Craig Fees, 'Dr. Josephine Mary Lomax-Simpson – ‘Doc’ 
(11 March 1925 – 25 May 1999): Founder of Messenger House Trust therapeutic communities (1970-1987) and of Hutchinson Settlement for students (1977-1987)', THERAPEUTIC COMMUNITIES 20:3 (1999), pp. 231-236


“I had nits twice myself as a child, and I consider it a qualification for any child psychiatrist…I also couldn't read. That's a very good qualification for a child psychiatrist too.”


At irregular intervals over the past few years the telephone would ring, and I would dash downstairs leaving the children in the bath, knowing in my heart of hearts that at that time of night it could only be Josephine Lomax-Simpson and that she would be asking me, by way of invitation, when I was planning to come down to Wimbledon again. With something of the sensation of being in a roller coaster just before it drops, we would set a date. Apart from ensuring that the tape recorder and the car were in good working order, there was almost nothing else I could do to prepare. We almost never did what she said we would. If I went down to interview her we would be off like a shot to visit the only patient who had ever seriously tried to kill her. Or to be surrounded by a life-time of paintings and fed impromptu dinner in her studio flat by a Polish-born artist who had fled Paris with her husband-to-be in advance of the Germans. Or pop in unannounced for lunch on the Messenger House Trust single mother – a woman now with a lovely grown-up family - behind the invention of “Smarties”.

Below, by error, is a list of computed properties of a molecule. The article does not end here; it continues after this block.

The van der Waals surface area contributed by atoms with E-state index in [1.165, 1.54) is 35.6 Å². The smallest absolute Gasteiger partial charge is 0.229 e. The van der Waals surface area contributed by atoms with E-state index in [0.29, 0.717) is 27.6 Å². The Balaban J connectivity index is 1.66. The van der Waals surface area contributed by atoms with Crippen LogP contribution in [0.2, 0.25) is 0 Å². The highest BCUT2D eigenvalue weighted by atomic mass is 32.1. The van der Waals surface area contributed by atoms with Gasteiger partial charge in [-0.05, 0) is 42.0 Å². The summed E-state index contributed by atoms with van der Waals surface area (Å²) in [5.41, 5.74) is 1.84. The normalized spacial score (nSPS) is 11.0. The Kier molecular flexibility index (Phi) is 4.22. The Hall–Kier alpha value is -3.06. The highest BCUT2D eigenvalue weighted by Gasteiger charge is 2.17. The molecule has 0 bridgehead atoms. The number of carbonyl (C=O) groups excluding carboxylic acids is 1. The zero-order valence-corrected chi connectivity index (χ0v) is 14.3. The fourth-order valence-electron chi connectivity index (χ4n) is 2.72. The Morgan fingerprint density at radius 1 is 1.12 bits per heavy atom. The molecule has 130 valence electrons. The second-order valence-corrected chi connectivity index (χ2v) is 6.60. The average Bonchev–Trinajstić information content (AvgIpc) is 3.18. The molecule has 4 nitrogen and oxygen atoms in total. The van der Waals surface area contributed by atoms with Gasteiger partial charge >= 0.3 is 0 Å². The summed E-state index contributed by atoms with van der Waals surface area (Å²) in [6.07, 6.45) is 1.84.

Having begun her professional life in conventional hospitals, and then stepped outside them as a child psychiatrist into children’s homes, Josephine Lomax-Simpson had progressively created around herself a therapeutic community without walls, realising in her own way the project begun at Dingleton under Maxwell Jones. For a brief time in the late 1970s and early 1980s, when she was a member of the ATC’s Steering Group and Convenor of its Supervisor’s Group, she tried to situate her work within the mainstream of the therapeutic community movement; but came to realise that the core of the ATC was firmly institution-based, and that the kind of exploded therapeutic community within the community which she had created in the Messenger House Trust would remain on the fringe. She concentrated her attention, in what no one I think believed could be her last years, on ensuring the survival of the family which had grown up intentionally around her; “to make quite certain that when I die the whole family does not collapse.” Talking about her death and weaving people’s lives together were an integral part of her thinking; the phone call to me was part of her calculation. She might appear to be gliding through lives like a Society dame; but inside she was fiercely, creatively acting.